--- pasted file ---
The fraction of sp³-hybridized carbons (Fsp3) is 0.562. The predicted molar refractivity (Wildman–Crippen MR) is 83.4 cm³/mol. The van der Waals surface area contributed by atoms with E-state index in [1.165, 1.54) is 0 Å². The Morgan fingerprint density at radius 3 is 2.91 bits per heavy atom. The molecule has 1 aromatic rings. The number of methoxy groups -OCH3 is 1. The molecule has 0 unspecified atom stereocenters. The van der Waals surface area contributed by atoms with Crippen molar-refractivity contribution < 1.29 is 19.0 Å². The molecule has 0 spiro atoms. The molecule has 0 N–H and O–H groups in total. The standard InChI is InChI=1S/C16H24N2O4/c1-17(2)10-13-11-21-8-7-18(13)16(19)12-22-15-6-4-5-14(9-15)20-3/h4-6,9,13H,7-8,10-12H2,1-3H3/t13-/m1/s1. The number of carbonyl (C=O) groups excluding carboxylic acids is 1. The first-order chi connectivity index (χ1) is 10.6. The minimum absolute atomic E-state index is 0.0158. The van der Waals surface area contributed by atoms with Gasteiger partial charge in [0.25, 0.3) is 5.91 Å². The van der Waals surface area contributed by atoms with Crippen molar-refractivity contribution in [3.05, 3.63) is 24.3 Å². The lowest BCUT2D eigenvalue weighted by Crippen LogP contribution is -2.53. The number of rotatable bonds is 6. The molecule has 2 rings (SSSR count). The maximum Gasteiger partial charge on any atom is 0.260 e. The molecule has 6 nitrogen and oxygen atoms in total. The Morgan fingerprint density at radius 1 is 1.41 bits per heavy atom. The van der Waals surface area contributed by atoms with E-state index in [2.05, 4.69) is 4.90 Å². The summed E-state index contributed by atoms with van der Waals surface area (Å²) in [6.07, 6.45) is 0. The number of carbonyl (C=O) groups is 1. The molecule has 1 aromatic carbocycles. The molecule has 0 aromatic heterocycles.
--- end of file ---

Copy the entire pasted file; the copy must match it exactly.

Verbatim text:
The fraction of sp³-hybridized carbons (Fsp3) is 0.562. The predicted molar refractivity (Wildman–Crippen MR) is 83.4 cm³/mol. The van der Waals surface area contributed by atoms with E-state index in [1.165, 1.54) is 0 Å². The Morgan fingerprint density at radius 3 is 2.91 bits per heavy atom. The molecule has 1 aromatic rings. The number of methoxy groups -OCH3 is 1. The molecule has 0 unspecified atom stereocenters. The van der Waals surface area contributed by atoms with Crippen molar-refractivity contribution < 1.29 is 19.0 Å². The molecule has 0 spiro atoms. The molecule has 0 N–H and O–H groups in total. The standard InChI is InChI=1S/C16H24N2O4/c1-17(2)10-13-11-21-8-7-18(13)16(19)12-22-15-6-4-5-14(9-15)20-3/h4-6,9,13H,7-8,10-12H2,1-3H3/t13-/m1/s1. The number of carbonyl (C=O) groups excluding carboxylic acids is 1. The first-order chi connectivity index (χ1) is 10.6. The minimum absolute atomic E-state index is 0.0158. The van der Waals surface area contributed by atoms with Gasteiger partial charge in [0.25, 0.3) is 5.91 Å². The van der Waals surface area contributed by atoms with Crippen molar-refractivity contribution in [3.05, 3.63) is 24.3 Å². The lowest BCUT2D eigenvalue weighted by Crippen LogP contribution is -2.53. The number of rotatable bonds is 6. The molecule has 2 rings (SSSR count). The maximum Gasteiger partial charge on any atom is 0.260 e. The molecule has 6 nitrogen and oxygen atoms in total. The Morgan fingerprint density at radius 1 is 1.41 bits per heavy atom. The van der Waals surface area contributed by atoms with E-state index in [2.05, 4.69) is 4.90 Å². The summed E-state index contributed by atoms with van der Waals surface area (Å²) in [6.07, 6.45) is 0. The number of carbonyl (C=O) groups is 1. The molecule has 1 aromatic carbocycles. The molecule has 0 aromatic heterocycles.